The periodic structure of the metallic stripes, forms a phononic crystal, in which each stripe acts as an additional mass on the quartz surface. Thus, the SAW propagation velocity under the electrodes is, according to our estimates, about 2% less than on a free surface between them16. It provides the modulation of an effective refractive index n between 1 and 1.02, forming a crystal lattice. The allowed modes in the crystal are plane Bloch waves, with a dispersion law strongly modified for the wavelengths close to the doubled crystal lattice period P = a/2 (half of the electric IDT period), corresponding to the edge of the first Brillouin zone. The wave group velocity is much smaller than the sound velocity and therefore the waves are effectively confined within the lattice. Hence, the phononic crystal with a number of periods N = 2Np acts similar to a resonator for the oscillations at the corresponding quantized frequencies. Acoustic waves from the transmission line are very weak and propagate mainly into the bulk of the substrate.

Two-level system coupled to quasinormal modes

The IDT generates SAWs propagating in the longitudinal direction characterized by a wavevector kx, and the transverse component characterized by a wavevector ky as shown in Fig. 1b. Differently from the resonators, the waves are not reflected at the boundaries in the longitudinal direction but freely leaks out. The allowed modes therefore are quasinormal (QNM), rather than normal ones in resonators, characterized by ith and jth spacial modes in the x and y directions.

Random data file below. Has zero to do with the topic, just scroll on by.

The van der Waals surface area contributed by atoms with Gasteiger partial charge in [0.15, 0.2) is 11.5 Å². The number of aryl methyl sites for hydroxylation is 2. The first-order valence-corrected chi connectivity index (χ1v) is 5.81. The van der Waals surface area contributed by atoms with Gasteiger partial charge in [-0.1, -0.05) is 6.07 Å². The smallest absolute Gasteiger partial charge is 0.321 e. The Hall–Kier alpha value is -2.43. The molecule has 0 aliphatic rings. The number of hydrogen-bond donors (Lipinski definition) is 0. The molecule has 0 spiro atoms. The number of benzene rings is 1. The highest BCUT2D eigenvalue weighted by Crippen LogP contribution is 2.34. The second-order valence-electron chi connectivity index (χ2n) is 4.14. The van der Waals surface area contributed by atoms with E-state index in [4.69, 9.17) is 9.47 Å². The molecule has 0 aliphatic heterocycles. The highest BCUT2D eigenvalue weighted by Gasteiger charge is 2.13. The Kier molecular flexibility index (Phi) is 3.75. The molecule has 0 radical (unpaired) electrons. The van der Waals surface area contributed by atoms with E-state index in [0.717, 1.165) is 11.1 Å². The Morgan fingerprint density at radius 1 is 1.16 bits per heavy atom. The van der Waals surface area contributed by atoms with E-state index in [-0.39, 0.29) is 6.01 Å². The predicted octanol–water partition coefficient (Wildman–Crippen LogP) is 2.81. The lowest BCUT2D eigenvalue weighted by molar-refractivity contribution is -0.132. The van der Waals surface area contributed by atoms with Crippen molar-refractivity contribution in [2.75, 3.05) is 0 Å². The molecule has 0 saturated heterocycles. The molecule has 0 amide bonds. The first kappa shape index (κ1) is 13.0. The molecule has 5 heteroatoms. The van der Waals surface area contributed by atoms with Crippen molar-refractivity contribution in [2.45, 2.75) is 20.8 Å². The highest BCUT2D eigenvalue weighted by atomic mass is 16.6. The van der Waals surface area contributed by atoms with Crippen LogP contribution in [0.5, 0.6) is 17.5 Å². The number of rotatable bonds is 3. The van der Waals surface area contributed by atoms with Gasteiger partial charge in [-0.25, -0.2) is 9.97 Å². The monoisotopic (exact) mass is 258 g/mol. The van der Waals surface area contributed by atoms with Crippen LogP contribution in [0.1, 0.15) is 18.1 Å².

The Hamiltonian of our hybrid system can be written as

$$H=-\frac{\hslash {\omega }_{a}}{2}{\sigma }_{z}+\sum _{ij}\hslash {\omega }_{ij}{b}_{ij}^{\dagger }{b}_{ij}+\sum _{ij}\hslash {g}_{ij}({\sigma }^{-}{b}_{ij}^{\dagger }+{\sigma }^{+}{b}_{ij}),$$

where ωa is the energy splitting of the two-level system, gij is the coupling to ijth mode of the phononic crystal with frequency ωij and bij(\({b}_{ij}^{\dagger }\)) is the annihilation (creation) operator of the phonons in the quasinormal mode of the phononic crystal. We are interested in high-quality modes. In such a case, the operators can be approximated by creation/annihilation operators of a phonon in a quantized system and Eq. (1) becomes identical to a Hamiltonian of a two-level system coupled to several quantized modes of harmonic oscillators.

The artificial atom coupled to a phononic crystal interacts with the electromagnetic wave in the transmission line. The coupling capacitance Cg between the atom and the line determines the interaction strength with the electromagnetic waves and noise in the line. For example, the relaxation rate Γ1 of the system with the photon emission to the line is determined by coupling capacitance17,18. When an electromagnetic wave at frequency ω propagates through the line it drives the system with the driving amplitude Ω. The interaction Hamiltonian is \({H}_{{\rm{int}}}=\hslash \Omega {\sigma }_{x}\cos \omega t\). We measure the transmission coefficient of electromagnetic waves through the line t = 1 − r (ratio of the transmitted to the applied wave amplitudes), where the reflection coefficient r due to the scattered waves is

$$r={{i}}\frac{{\Gamma }_{1}}{\Omega }\langle {\sigma }^{-}\rangle .$$

Eq. (2) describes the dynamics of the scattered waves on the artificial atom, which are measured in the transmission spectroscopy. It contains information about the interaction of the atom with the phononic modes.

Experimental results